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A Stew or A Story

An Assortment of Short Works

List Price: $15.95

July 10, 2007 | Paperback | 6 x 9, 400 Pages | ISBN 9781593761653
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"Lovers of Fisher should have A Stew or A Story on their shelves for those pieces alone." —New York Times

Like the savory, simple dishes she favored, M.F.K. Fisher’s writing was often “short, stylish, concentrated in flavor, and varied in form,” writes Joan Reardon in her introduction to this eclectic, lively collection. Magazine writing launched and helped to sustain Fisher’s long, illustrious career and in these fifty-seven pieces we experience again the inimitable voice of the woman widely known to have elevated food writing to a literary art.

A Stew or A Story covers five decades of Fisher’s writing for such notable and diverse publications as Gourmet, Bon Appetit, Ladies Home Journal, Atlantic Monthly, Harper’s Bazaar, the New York Times, The New Yorker, and Vogue. But collected here also are articles nearly impossible to find from lesser-known, more ephemeral magazines. Essays on people, places, and of course food, mix here with delightful fiction to become a delectable feast.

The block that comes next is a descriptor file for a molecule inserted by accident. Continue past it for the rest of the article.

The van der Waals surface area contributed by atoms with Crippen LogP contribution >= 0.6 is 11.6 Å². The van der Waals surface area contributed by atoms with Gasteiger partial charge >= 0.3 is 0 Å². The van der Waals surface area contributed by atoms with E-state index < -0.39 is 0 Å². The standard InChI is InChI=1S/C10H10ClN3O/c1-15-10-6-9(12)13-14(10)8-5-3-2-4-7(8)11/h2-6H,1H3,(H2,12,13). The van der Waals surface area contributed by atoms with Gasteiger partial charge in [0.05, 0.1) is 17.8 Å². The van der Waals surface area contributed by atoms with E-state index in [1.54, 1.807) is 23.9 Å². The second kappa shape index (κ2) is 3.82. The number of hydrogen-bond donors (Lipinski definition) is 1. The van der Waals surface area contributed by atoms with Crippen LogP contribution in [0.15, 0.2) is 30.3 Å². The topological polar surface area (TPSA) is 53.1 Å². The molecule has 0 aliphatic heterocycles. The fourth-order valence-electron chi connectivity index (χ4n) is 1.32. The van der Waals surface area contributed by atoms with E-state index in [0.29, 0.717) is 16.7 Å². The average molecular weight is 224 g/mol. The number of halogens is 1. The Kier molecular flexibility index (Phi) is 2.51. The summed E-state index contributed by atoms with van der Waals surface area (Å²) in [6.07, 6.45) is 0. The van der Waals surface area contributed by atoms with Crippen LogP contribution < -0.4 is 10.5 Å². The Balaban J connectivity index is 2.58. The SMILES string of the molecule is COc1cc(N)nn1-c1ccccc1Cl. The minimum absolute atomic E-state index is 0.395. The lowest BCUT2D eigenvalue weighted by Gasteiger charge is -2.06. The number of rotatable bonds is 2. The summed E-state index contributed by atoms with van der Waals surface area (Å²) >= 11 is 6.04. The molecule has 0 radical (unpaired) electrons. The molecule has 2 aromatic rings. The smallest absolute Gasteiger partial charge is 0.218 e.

The bylines attempt to capture the contributor as “America’s best-known writer on the sensuous,” “Culinary Queen,” or “Food Sophisticate,” but it is impossible to categorize M.F.K. Fisher. As a writer and a woman, she was truly in a class of her own.

M.F.K. FISHER wrote twenty-six books, including A Cordiall Water, Among Friends, and How to Cook a Wolf, in a career that extended for sixty years until her death in 1992. She was elected to the American Academy and Institute of Arts and Letters and received lifetime achievement awards from the James Beard Foundation and The American Institute of Wine and Food.

JOAN REARDON is the author of four previous books, including Oysters: A Culinary Celebration and M.F.K. Fisher, Julia Child, and Alice Waters, which was nominated for a Julia Child Award. She lives in Lake Forest, IL.


“There are some sprightly riffs with menus… a finely drawn evocation of life at a small California boarding school for girls, much like the ones she attended and where she briefly taught, is as real and touching as her time with Chexbres. Lovers of Fisher should have A Stew or A Story on their shelves for those pieces alone.” —New York Times

“Fisher’s food writing was ahead of its time… As these enjoyable pieces show, she was also a witty writer who offered astute observations along with the occasional recipe.” —Library Journal


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